Flying El Al to LA with Leonardo DiCaprio’s girlfriend

Thus when El Al offered me the opportunity to fly business class for a long weekend to Los Angeles to visit my parents, I felt quite fortunate.

EL AL Plane 311 (photo credit: Ariel Jerozolimski)
EL AL Plane 311
(photo credit: Ariel Jerozolimski)
John Fogerty’s lyrics resonate loudly with me. “Some folks are born silver spoon in hand. Lord, they don’t help themselves. It ain’t me, it ain’t me, I ain’t no millionaire’s son, no. It ain’t me, it ain’t me, I ain’t no fortunate one.”
While written in 1969 for his band, Credence Clearwater Revival, as a protest song against the Vietnam War, I always interpreted the title, “Fortunate Son,” to be my personal motto. Fortunate enough to be healthy with reasonably well behaved children, living in Israel has seemed to me the epitome of good fortune. The little woman in my house often opines on my good luck.
Thus when El Al offered me the opportunity to fly business class for a long weekend to Los Angeles to visit my parents, I felt quite fortunate – again. El Al has been strongly promoting its nonstop flight to Los Angeles.
Though taking more than 15 hours, the mere chance to experience it in business class was an opportunity I would not turn down.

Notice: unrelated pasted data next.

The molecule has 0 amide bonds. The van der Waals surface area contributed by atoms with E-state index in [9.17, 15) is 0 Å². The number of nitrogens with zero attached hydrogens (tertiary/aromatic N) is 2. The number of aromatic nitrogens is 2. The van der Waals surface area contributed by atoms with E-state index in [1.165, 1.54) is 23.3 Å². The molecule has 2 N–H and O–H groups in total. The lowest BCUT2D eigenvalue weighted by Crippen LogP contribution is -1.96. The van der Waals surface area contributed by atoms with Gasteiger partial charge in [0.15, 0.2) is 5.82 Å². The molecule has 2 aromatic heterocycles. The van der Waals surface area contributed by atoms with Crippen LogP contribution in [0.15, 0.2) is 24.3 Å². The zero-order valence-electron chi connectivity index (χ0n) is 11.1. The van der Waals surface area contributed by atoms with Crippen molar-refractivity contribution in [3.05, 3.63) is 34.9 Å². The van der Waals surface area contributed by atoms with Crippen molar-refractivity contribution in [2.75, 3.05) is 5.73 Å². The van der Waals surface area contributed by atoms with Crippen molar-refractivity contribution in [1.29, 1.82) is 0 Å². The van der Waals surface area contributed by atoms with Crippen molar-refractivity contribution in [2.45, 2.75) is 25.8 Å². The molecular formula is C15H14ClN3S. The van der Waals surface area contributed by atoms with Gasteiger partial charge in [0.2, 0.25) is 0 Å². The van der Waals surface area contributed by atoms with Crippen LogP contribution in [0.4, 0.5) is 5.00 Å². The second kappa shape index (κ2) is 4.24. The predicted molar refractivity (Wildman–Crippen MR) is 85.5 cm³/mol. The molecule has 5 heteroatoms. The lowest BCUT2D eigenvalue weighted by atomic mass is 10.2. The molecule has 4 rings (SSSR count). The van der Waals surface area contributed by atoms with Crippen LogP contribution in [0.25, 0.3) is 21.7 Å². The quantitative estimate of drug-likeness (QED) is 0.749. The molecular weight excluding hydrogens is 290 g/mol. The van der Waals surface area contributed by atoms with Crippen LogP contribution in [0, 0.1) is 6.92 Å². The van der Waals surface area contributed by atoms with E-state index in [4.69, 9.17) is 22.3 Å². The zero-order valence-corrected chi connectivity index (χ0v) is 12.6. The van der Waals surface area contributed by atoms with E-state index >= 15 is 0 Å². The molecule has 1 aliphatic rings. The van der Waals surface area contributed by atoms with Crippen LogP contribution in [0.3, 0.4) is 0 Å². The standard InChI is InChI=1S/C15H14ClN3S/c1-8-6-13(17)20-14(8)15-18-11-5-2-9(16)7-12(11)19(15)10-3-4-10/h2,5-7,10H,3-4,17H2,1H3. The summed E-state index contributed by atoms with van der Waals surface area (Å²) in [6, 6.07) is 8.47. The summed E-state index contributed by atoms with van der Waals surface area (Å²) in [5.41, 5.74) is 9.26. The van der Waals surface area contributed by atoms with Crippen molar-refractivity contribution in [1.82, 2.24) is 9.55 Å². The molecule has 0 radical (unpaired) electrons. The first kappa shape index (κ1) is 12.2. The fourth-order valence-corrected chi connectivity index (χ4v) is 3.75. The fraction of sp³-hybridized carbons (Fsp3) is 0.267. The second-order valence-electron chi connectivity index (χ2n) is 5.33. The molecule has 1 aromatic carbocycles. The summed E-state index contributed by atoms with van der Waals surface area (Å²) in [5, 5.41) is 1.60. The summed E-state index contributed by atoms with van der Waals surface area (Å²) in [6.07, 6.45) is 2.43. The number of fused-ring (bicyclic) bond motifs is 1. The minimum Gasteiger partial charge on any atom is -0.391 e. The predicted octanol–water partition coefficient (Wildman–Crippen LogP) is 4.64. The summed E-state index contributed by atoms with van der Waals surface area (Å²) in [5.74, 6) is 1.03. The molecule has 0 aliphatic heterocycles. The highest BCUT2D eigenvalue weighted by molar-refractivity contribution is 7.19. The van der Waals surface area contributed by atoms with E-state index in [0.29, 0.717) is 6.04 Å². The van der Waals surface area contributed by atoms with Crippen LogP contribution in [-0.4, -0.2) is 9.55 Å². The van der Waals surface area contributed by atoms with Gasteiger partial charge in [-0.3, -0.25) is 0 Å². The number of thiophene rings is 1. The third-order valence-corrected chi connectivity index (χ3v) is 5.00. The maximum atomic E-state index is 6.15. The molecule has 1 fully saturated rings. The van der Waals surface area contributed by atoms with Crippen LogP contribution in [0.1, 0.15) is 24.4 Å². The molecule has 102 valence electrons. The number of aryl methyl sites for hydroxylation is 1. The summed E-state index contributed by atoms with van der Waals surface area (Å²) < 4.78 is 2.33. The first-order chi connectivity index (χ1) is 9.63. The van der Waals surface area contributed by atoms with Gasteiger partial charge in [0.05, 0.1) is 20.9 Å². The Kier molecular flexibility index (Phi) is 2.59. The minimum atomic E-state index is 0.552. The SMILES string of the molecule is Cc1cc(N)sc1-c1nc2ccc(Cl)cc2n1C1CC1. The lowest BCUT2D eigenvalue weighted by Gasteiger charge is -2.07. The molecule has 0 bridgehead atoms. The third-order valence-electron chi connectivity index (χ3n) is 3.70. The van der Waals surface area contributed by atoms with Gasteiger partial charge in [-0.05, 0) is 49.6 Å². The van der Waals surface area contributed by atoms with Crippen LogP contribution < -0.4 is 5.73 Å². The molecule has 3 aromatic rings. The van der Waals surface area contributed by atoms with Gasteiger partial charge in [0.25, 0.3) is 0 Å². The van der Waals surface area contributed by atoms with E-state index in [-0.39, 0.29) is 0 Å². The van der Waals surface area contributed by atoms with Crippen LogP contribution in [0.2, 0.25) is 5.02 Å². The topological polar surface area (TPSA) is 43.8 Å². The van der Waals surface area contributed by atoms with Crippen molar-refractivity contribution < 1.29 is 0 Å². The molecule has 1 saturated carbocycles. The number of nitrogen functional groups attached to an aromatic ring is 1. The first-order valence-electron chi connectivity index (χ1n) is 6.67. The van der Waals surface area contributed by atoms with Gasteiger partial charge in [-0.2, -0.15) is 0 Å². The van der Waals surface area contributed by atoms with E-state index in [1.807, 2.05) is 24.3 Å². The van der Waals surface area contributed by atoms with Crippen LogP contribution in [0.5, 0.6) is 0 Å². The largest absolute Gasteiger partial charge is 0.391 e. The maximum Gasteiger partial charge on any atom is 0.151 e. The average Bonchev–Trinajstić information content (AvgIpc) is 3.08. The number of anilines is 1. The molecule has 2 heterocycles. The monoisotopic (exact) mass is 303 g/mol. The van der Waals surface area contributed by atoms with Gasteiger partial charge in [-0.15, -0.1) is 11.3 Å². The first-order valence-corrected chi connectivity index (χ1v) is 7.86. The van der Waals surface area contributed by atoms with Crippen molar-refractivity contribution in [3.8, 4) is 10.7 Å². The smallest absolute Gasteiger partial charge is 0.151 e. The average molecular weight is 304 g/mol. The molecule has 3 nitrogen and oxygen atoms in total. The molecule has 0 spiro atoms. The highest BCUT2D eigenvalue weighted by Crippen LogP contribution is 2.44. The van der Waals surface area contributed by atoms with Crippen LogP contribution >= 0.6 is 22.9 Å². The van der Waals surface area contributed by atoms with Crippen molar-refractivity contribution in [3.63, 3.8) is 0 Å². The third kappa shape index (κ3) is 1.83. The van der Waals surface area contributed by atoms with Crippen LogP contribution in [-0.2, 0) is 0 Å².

El Al, no longer a national carrier with state subsidies, and forced to compete vigorously with dozens of airlines flying the route, has now been able to finance new aircraft.
Deploying a Boeing 777 with seating for 332 passengers, including 39 seats in its business section, it also offers top of the line video on demand films.
With a 1:10 a.m. departure, I was able to complete a full business day, race home to scrounge up some dinner, throw a few items into a suitcase and saunter confidently into Ben-Gurion Airport.
Witnesses might attest that I strutted toward El Al’s business counter waving my business class ticket in the air.
Astute witnesses would also have noticed security guards waving me down, directing me to normal security check in procedures regardless of where I was going to sit on the plane. Properly mollified, I sheepishly continued toward the King David counter, received my boarding pass and slowly made my way into the heart of Ben-Gurion Airport.